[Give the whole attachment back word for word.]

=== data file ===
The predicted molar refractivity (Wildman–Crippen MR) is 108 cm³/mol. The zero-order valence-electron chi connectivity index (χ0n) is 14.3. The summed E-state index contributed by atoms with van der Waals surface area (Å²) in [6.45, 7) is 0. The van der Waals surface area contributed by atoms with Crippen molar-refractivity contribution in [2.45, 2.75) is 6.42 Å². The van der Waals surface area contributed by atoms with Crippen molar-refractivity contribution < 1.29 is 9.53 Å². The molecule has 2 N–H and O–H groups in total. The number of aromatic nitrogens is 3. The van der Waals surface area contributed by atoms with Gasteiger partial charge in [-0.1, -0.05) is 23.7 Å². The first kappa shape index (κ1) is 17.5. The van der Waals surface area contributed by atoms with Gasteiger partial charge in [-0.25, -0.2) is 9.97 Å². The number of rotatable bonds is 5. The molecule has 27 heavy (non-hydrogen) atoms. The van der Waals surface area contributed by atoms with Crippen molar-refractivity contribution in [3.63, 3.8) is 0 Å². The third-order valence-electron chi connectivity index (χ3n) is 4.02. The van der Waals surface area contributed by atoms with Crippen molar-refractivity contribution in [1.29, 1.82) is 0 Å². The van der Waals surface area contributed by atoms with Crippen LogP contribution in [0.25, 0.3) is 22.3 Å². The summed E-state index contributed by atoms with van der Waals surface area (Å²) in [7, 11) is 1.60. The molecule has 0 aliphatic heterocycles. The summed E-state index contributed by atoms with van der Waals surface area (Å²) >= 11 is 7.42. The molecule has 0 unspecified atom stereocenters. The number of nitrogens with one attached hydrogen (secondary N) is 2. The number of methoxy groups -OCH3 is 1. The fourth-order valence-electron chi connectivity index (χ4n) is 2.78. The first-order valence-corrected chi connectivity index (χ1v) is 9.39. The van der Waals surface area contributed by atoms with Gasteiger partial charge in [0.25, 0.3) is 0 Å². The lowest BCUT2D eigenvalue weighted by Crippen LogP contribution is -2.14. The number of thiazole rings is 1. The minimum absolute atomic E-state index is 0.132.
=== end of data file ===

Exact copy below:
The predicted molar refractivity (Wildman–Crippen MR) is 108 cm³/mol. The zero-order valence-electron chi connectivity index (χ0n) is 14.3. The summed E-state index contributed by atoms with van der Waals surface area (Å²) in [6.45, 7) is 0. The van der Waals surface area contributed by atoms with Crippen molar-refractivity contribution in [2.45, 2.75) is 6.42 Å². The van der Waals surface area contributed by atoms with Crippen molar-refractivity contribution < 1.29 is 9.53 Å². The molecule has 2 N–H and O–H groups in total. The number of aromatic nitrogens is 3. The van der Waals surface area contributed by atoms with Gasteiger partial charge in [-0.1, -0.05) is 23.7 Å². The first kappa shape index (κ1) is 17.5. The van der Waals surface area contributed by atoms with Gasteiger partial charge in [-0.25, -0.2) is 9.97 Å². The number of rotatable bonds is 5. The molecule has 27 heavy (non-hydrogen) atoms. The van der Waals surface area contributed by atoms with Crippen molar-refractivity contribution in [3.63, 3.8) is 0 Å². The third-order valence-electron chi connectivity index (χ3n) is 4.02. The van der Waals surface area contributed by atoms with Crippen molar-refractivity contribution in [1.29, 1.82) is 0 Å². The van der Waals surface area contributed by atoms with Crippen LogP contribution in [0.25, 0.3) is 22.3 Å². The summed E-state index contributed by atoms with van der Waals surface area (Å²) in [7, 11) is 1.60. The molecule has 0 aliphatic heterocycles. The summed E-state index contributed by atoms with van der Waals surface area (Å²) >= 11 is 7.42. The molecule has 0 unspecified atom stereocenters. The number of nitrogens with one attached hydrogen (secondary N) is 2. The number of methoxy groups -OCH3 is 1. The fourth-order valence-electron chi connectivity index (χ4n) is 2.78. The first-order valence-corrected chi connectivity index (χ1v) is 9.39. The van der Waals surface area contributed by atoms with Gasteiger partial charge in [0.25, 0.3) is 0 Å². The lowest BCUT2D eigenvalue weighted by Crippen LogP contribution is -2.14. The number of thiazole rings is 1. The minimum absolute atomic E-state index is 0.132.